Cincinnatus. Rings a vague bell doesn’t he? You can be forgiven for not quite remembering much about the 5th century BC politician since his name disappeared from public life.
But you will no doubt dimly recall he was referenced by another name that has disappeared from public life; Boris Johnson. On the day when BoJo reluctantly relinquished the Tory party leadership, way back in September 2022, he pointedly referenced the great statesman who saved the state from invasion then left Rome for a bucolic existence on his farm.
He – equally pointedly – omitted to mention that Lucius Quinctius Cincinnatus was later called upon to return to his city and lead once more as a dictator.
Uh-oh, went our classically educated pundits (a genuinely British phenomenon). But the great comeback never happened, what with the book deal and the raking it in on the public-speaking circuit.
Now please don’t misunderstand, but over the past 48 hours, I – dear God, I can’t believe I’m actually writing this – have found my thoughts turning to Johnson.
Nostalgia would be far too strong a word. I have no intention of summoning him, like King Arthur from Camelot to restore harmony; by the end of his venal, shambolic, rule-breaking reign we were all glad to see the back of him.
But then, this week, Rishi Sunak jettisoned the UK’s bold, world-beating climate targets, introduced by Johnson. What sprang to mind is another famous Roman, Cassius, immortalised by Shakespeare.
“What trash is Rome, what rubbish and what offal, when it serves for the base matter to illuminate so vile a thing as Caesar!”
That base matter would be Rishi “stealth wealth” Sunak. For a long time, commentators have urged him to reveal the real man behind the dapper, dull, expensively dressed preppy dude he projects in the media.
Well, in the past 48 hours, he’s certainly done that and I’m so appalled I’m actually starting to feel my residual animosity towards Boris abate.
His weakening of Britain’s net zero targets has prompted fury among ecologists, business leaders and many of his own MPs, and left much of the world baffled at Britain’s ignominious climb-down from a position of dominance to an also-ran.
If you thought Brexit divided the nation; wait until you witness the net zero schism between the young and the old.
Sunak’s main USP has always resided in the fact he wasn’t mad as a box of economically innumerate frogs, like Liz Truss, and he wasn’t an oversexed, badly trained, if exasperatingly lovable (to those who warm to that sort of thing) Dulux dog, like Boris Johnson.
OK, so nobody actually voted for him but then that is the modern way; Britain somehow appears to have become a Tory fiefdom, handed down to whomever survives the next 1922 committee blood-letting.
Sunak looked sound enough; too rich to be corrupted, too sensible for crackpot craziness and too damned boring to scare the horses. Even when he admitted a bizarre predilection for Jilly Cooper bonkbusters, even going so far as to claim he read them aloud to his daughters, then aged 12 and 10.
In short, he seemed like a reasonable enough stopgap – like a temporary crown that may fall out before the proper one is fitted but nobody cares much.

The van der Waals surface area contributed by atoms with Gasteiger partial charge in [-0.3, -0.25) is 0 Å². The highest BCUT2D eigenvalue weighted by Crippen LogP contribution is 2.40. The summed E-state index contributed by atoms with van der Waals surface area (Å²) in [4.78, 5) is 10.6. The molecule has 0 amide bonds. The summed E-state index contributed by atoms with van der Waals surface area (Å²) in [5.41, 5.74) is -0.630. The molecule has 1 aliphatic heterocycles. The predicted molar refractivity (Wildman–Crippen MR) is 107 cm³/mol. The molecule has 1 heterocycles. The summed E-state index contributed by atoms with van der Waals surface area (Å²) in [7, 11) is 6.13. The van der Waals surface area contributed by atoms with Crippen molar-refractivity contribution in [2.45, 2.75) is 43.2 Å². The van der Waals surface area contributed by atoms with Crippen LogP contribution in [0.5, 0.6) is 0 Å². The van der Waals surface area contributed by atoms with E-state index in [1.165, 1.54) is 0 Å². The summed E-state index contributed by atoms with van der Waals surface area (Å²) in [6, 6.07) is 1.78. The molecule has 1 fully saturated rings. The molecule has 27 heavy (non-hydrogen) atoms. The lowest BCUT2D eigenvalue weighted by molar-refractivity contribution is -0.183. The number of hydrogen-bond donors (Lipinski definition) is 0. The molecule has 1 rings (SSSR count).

But Sunak’s tearing up of climate-change deadlines in order to scrabble together a few extra votes in the next election has well and truly shown him to be just as short-termist and self interested as every other politician.
In his modulated tones he has done the press rounds, earnestly explaining his Pooterish reasoning while spreading Orwellian doublethink. Once that level of blatant gaslighting and trustworthiness infiltrates public debate, we are all lost. Because it breaches the social contract. It poisons public discourse and takes us to a place (the US) where hyperbole and misrepresentation have made a mockery of democracy.
It is a hallmark of totalitarianism. Pouring scorn on the previous regime – your own party, Rishi, which elected you to lead it – smacks of the Soviet Union, where inconvenient events were denied and out-of-favour incumbents airbrushed from history.
For democracy to function, much less flourish, we need respect for our intelligence. We also need an Opposition. I’m not a huge fan of Keir “man of straw” Starmer, whose USP is to change his mind, because that’s what he does.But we will make our decision on the basis of his manifesto, not wild hearsay.
We will also cast our vote on whether the Tories are to be trusted, and given Rishi’s intemperate attack on non-existent policies, he’s made a fool of himself and his government.
Returning to Boris (metaphorically) the one area in which he showed courage and statesmanship was on climate change. I think we all know it was his girlfriend then wife Carrie who successfully repositioned him as somebody who gave a damn about the planet and the legacy being left to our children and grandchildren.
By setting ambitious goals for Britain, Johnson was fulfilling his pledge to build back better by placing us in pole position in terms of technology and industry as the rest of the world scrambled to catch up.
The world is burning, flooding and erupting. Sunak thinks he’s buying time; he is squandering it. Experts say a five-year delay to the ban on petrol and diesel cars will increase emissions from the sector by hundreds of millions of tonnes of carbon and make reaching our targets difficult if not impossible.
What he has done is shameful and shaming. The nation, particularly the young, will remember at the ballot box. Boris, I strongly suggest you do, too.